There have been two recent Tribunal decisions which give some encouragement to those who feel they have been assessed or penalised unjustly by HMRC.
The case of Browne v HMRC TC 754 related to the failure to deliver a land transaction return for the purposes of stamp duty land tax (SDLT). This case drew heavily on the Special Commissioners’ decision in Rowland v HMRC , where the taxpayer was able to demonstrate that they were let down by their professional advisers and that was sufficient to relieve her from the relevant penalty.
This was a conveyancing matter, and it was reasonable for Mrs Browne to rely on her solicitor to submit the stamp duty return within the statutory time limit; the Tribunal considered that there was no reason for her to think that the solicitors would fail to do so. Their failure was not a fault of hers, and she therefore had a reasonable excuse for the failure and no penalty arose.
Although this is welcome confirmation that it can be a reasonable excuse to rely on a professional adviser, this defence does not apply in VAT matters because reliance on a third party is specifically precluded from being a reasonable excuse for VAT purposes.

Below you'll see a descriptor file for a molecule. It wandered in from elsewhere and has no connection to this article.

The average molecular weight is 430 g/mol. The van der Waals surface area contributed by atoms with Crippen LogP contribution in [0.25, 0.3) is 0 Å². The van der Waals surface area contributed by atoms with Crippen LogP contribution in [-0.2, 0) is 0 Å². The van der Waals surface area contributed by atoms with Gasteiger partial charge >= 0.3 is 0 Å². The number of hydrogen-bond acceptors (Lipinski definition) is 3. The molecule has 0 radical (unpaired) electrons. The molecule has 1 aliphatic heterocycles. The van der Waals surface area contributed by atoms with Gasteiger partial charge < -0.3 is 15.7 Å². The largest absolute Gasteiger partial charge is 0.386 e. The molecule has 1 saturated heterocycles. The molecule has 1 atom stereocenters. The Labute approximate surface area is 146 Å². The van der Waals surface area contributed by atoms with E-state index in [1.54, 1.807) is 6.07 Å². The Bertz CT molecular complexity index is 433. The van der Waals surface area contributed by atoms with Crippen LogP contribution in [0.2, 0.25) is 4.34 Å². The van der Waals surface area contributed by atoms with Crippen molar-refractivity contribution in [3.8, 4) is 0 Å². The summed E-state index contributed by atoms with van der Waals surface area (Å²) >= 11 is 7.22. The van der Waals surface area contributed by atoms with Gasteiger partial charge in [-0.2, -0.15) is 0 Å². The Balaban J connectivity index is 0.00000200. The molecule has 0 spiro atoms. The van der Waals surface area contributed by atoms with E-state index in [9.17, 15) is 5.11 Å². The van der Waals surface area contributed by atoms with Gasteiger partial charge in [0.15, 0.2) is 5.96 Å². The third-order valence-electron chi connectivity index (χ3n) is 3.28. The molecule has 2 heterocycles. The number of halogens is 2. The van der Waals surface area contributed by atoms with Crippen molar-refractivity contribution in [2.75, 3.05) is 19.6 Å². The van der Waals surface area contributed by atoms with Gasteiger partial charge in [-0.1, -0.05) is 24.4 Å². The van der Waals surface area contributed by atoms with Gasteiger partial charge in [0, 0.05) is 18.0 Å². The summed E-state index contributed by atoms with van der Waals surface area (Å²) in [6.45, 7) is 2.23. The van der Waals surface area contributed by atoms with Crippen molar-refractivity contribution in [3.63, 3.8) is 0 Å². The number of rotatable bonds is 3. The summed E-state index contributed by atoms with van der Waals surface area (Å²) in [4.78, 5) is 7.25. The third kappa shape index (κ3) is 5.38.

The other case of Dauti TC 786 did not look very promising. Mr Dauti was from Bosnia and worked in the UK as a subcontract labourer. He explained to the Tribunal that many of this friends were working in the UK illegally and therefore needed to stay below the radar. He lent them money and they paid him back. These receipts excited HMRC, who claimed that his disclosed earnings were understated and issued discovery assessments.
This was obviously a very difficult challenge to defend − the onus being on him to show that HMRC were wrong − but he clearly impressed the Tribunal. They found his evidence sincere and truthful, sufficient to discharge to onus upon him that the discovery assessments should be discharged. A heart-warming story − and all the better as Mr Dauti represented himself.